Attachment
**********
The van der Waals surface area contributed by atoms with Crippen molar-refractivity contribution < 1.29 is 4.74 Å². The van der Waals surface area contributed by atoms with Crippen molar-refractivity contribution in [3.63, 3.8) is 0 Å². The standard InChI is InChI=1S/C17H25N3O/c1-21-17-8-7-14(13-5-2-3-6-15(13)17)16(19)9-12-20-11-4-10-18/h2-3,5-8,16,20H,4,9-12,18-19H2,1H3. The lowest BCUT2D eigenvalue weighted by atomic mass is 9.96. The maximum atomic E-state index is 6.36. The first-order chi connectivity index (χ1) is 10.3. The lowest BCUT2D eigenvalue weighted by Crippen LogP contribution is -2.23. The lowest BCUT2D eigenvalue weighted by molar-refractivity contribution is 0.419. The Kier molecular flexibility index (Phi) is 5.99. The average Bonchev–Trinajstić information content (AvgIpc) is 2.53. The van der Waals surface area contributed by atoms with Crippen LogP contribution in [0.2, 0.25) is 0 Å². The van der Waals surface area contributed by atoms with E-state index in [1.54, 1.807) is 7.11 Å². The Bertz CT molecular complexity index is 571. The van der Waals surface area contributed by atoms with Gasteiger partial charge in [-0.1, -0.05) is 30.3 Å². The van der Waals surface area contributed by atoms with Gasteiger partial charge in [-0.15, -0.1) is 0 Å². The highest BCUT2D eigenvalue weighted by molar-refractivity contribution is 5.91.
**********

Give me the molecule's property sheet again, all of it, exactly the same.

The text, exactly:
The van der Waals surface area contributed by atoms with Crippen molar-refractivity contribution < 1.29 is 4.74 Å². The van der Waals surface area contributed by atoms with Crippen molar-refractivity contribution in [3.63, 3.8) is 0 Å². The standard InChI is InChI=1S/C17H25N3O/c1-21-17-8-7-14(13-5-2-3-6-15(13)17)16(19)9-12-20-11-4-10-18/h2-3,5-8,16,20H,4,9-12,18-19H2,1H3. The lowest BCUT2D eigenvalue weighted by atomic mass is 9.96. The maximum atomic E-state index is 6.36. The first-order chi connectivity index (χ1) is 10.3. The lowest BCUT2D eigenvalue weighted by Crippen LogP contribution is -2.23. The lowest BCUT2D eigenvalue weighted by molar-refractivity contribution is 0.419. The Kier molecular flexibility index (Phi) is 5.99. The average Bonchev–Trinajstić information content (AvgIpc) is 2.53. The van der Waals surface area contributed by atoms with Crippen LogP contribution in [0.2, 0.25) is 0 Å². The van der Waals surface area contributed by atoms with E-state index in [1.54, 1.807) is 7.11 Å². The Bertz CT molecular complexity index is 571. The van der Waals surface area contributed by atoms with Gasteiger partial charge in [-0.1, -0.05) is 30.3 Å². The van der Waals surface area contributed by atoms with Gasteiger partial charge in [-0.15, -0.1) is 0 Å². The highest BCUT2D eigenvalue weighted by molar-refractivity contribution is 5.91.